Hulking presence, seamless experience
Even after a week on our TV console, we were still getting used to just how massive the N950 is. It helps to have an equally massive TV — 65-inches or bigger takes away some of the focus — but it’s still hard to miss, and even though it’s a lot smaller than a traditional Dolby Atmos speaker setup, be ready to invest both cash and space.
The N950 boasts dual woofers and a single tweeter for each of its three front channels. Those are matched by dual up-firing drivers on the top of the bar, as well as one each atop the satellite speakers to bounce sound off the ceiling for 3D surround sound immersion.
New here are the aforementioned side-firing drivers, which are designed to bounce off your wall for side surrounds, creating a 7.1.4 surround setup that outpaces the K950’s 5.1.4 setup. While we can’t say the side-firing drivers equate to the same kind of immersion and detail you get from actual side-mounted speakers, they do enhance 3D-surround performance for a broader, more fluid soundstage.
Power, fluidity, and sheer clarity in detail were all at the forefront.
Minimalism is a theme among all of Samsung’s latest soundbars — from aesthetics to operation — and the N950 follows suit for brilliantly simple operation. Those familiar with the Sound+ bars (and Samsung TVs for that matter) will immediately recognize the N950’s sleek, cradle-stick remote.
Tactile keys for volume and subwoofer levels make it easy to make adjustments in the dark, while hitting the Sound Mode key calls up the “Smart” sound mode. Allowing you to essentially set it and forget it, the smart mode is designed to adjust the system for whatever source you’re playing back. Standard and Surround modes are also available, but the Smart mode generally works best for us.
That’s a welcome change for those who don’t want to futz with multiple DSP modes or a convoluted on-screen menu, but it is limiting when it comes to tuning the system to your room — especially since there’s no auto-calibration. That said, it’s pretty simple to adjust individual channels using the Settings and Navigation keys, with the LED display at the bar’s right side as your guide. One gripe is the limitation of just Treble and Bass settings for EQ — we’d love to see a Midrange option added there — but holding down the Settings key for five seconds allows multi-band EQ adjustment, so it’s more inconvenience than hindrance.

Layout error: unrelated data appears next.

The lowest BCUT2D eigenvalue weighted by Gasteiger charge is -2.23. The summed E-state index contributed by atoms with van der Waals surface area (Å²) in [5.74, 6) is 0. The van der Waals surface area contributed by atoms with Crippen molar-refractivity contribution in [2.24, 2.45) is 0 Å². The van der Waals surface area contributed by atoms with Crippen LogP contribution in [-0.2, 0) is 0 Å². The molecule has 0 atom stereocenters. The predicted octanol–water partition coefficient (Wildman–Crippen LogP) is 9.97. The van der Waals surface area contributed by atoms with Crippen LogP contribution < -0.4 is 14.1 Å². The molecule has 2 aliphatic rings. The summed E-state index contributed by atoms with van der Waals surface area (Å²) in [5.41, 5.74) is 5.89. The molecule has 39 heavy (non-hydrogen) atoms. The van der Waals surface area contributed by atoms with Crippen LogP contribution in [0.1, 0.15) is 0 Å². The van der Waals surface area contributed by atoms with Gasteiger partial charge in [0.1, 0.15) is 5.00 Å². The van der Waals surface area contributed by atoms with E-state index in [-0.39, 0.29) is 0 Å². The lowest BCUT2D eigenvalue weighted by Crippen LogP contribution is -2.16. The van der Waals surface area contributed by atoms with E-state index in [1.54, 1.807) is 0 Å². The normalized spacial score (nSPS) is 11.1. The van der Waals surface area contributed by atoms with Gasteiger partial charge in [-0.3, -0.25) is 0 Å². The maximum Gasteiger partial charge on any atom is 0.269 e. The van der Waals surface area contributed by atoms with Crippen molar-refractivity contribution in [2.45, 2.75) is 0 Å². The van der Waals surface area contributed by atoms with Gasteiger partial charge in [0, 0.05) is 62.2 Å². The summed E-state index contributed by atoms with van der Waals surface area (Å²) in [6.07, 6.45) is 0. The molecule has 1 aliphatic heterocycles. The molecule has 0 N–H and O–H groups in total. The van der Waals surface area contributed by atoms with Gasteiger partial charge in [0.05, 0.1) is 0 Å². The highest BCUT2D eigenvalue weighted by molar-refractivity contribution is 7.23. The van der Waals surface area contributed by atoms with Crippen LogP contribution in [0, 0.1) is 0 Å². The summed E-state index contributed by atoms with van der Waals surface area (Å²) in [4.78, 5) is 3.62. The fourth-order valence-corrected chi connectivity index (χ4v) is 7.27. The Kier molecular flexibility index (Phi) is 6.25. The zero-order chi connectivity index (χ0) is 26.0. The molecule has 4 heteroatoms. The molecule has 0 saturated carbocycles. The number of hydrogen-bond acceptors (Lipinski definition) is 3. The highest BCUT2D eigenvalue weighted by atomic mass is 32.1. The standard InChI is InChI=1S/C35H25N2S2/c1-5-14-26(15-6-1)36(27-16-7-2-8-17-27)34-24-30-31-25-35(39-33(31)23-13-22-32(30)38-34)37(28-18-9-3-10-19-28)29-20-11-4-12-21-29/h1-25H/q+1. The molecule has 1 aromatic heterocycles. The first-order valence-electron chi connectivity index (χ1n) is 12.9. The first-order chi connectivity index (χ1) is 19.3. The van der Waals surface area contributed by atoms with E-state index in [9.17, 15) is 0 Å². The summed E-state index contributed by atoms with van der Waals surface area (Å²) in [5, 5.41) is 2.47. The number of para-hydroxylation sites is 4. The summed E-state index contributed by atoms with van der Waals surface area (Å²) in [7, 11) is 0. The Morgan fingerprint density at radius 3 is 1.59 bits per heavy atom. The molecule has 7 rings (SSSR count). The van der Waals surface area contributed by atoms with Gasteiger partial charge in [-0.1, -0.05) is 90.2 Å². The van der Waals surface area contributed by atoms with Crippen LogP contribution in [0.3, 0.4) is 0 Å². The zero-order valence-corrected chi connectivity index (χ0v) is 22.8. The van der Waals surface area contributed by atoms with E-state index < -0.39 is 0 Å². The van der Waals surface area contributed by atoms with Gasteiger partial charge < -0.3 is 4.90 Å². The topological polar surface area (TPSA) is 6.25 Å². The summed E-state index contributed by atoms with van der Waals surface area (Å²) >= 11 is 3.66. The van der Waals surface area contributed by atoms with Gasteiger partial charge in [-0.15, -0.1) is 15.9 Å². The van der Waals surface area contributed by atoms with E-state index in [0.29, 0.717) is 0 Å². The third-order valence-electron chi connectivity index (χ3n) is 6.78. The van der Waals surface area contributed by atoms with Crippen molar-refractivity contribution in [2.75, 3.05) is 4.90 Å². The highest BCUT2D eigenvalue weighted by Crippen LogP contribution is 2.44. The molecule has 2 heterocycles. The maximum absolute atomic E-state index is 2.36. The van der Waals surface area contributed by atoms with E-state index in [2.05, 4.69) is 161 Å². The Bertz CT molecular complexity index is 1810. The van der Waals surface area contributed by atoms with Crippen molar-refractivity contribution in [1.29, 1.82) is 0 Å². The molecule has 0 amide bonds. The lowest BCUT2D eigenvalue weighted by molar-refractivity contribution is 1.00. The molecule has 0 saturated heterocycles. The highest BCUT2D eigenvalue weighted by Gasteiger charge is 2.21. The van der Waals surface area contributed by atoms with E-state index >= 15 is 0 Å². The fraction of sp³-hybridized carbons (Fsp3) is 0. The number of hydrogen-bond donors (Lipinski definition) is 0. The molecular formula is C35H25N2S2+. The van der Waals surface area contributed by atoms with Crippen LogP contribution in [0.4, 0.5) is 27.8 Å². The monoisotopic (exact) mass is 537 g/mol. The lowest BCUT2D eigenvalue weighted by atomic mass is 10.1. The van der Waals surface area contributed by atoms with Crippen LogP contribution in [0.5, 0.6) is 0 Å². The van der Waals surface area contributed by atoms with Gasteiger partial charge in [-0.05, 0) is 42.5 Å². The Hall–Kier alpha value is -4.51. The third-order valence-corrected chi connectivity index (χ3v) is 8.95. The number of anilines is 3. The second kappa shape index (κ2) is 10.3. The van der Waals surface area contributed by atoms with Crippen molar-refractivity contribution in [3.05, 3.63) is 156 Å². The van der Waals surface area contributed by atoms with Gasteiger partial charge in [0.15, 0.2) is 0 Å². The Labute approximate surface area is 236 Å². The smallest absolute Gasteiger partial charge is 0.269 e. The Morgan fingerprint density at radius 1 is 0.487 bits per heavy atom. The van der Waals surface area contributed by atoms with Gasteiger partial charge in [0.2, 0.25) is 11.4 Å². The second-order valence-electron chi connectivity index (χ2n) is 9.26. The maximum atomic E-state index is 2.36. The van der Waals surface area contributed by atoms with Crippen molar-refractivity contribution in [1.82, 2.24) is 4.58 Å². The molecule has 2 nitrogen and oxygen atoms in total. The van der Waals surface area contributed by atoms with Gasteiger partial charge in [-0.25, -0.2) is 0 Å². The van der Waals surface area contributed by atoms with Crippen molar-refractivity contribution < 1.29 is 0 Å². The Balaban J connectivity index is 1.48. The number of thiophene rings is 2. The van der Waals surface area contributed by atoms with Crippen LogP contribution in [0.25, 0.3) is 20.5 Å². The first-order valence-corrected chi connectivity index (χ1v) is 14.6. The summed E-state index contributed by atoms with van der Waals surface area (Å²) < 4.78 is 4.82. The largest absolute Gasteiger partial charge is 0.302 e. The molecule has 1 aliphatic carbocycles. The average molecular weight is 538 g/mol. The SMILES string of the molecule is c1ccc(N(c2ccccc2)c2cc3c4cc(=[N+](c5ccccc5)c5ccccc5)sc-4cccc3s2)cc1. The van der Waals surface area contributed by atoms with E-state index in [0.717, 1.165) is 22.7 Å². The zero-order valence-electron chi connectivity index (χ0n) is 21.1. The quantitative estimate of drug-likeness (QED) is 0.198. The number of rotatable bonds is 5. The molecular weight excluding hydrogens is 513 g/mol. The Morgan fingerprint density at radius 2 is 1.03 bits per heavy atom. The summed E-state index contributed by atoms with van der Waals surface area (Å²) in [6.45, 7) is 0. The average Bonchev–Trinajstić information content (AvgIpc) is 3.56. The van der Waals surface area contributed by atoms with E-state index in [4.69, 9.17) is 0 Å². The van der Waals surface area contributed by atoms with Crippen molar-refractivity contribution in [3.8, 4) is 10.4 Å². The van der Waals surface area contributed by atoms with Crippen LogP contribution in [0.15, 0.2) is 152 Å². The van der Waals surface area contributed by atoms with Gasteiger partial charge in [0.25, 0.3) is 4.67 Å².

One of the N950’s most notable additions over the K950 is decoding for DTS’ audio suite, including lossless audio for DTS HD. While most 4K Ultra HD Blu-ray discs these days opt for Dolby Atmos over DTS:X, plenty of legacy discs and other formats support DTS surround, and that’s key, as the N950’s performance improves immensely when fed less compressed signals.
Other new features include Alexa voice support (as long as you’ve got an Echo speaker or another Alexa-enabled device), and a new upscaling chip called UHQ Sound that claims to raise the resolution of audio files to 32bit depth “for richer, more dynamic sound.”
Soundbars are soundbars, and you’ll never be able to land the detail and ferocity of a fully discrete surround sound speaker setup. Still, the N950 comes as close as we’ve ever heard.
We found ourselves remarking aloud at how sweet and smooth instruments sounded.
We can’t say for sure if Harman Kardon participated in tuning the N950’s drivers — the recently acquired brand’s name is prominent on both the bar and the remote — but we can tell you that this is the best sounding bar we’ve tested from Samsung yet. Investment in audio is paying off for the company best known for its TVs and phones, and it’s nice to see — or hear — concrete results.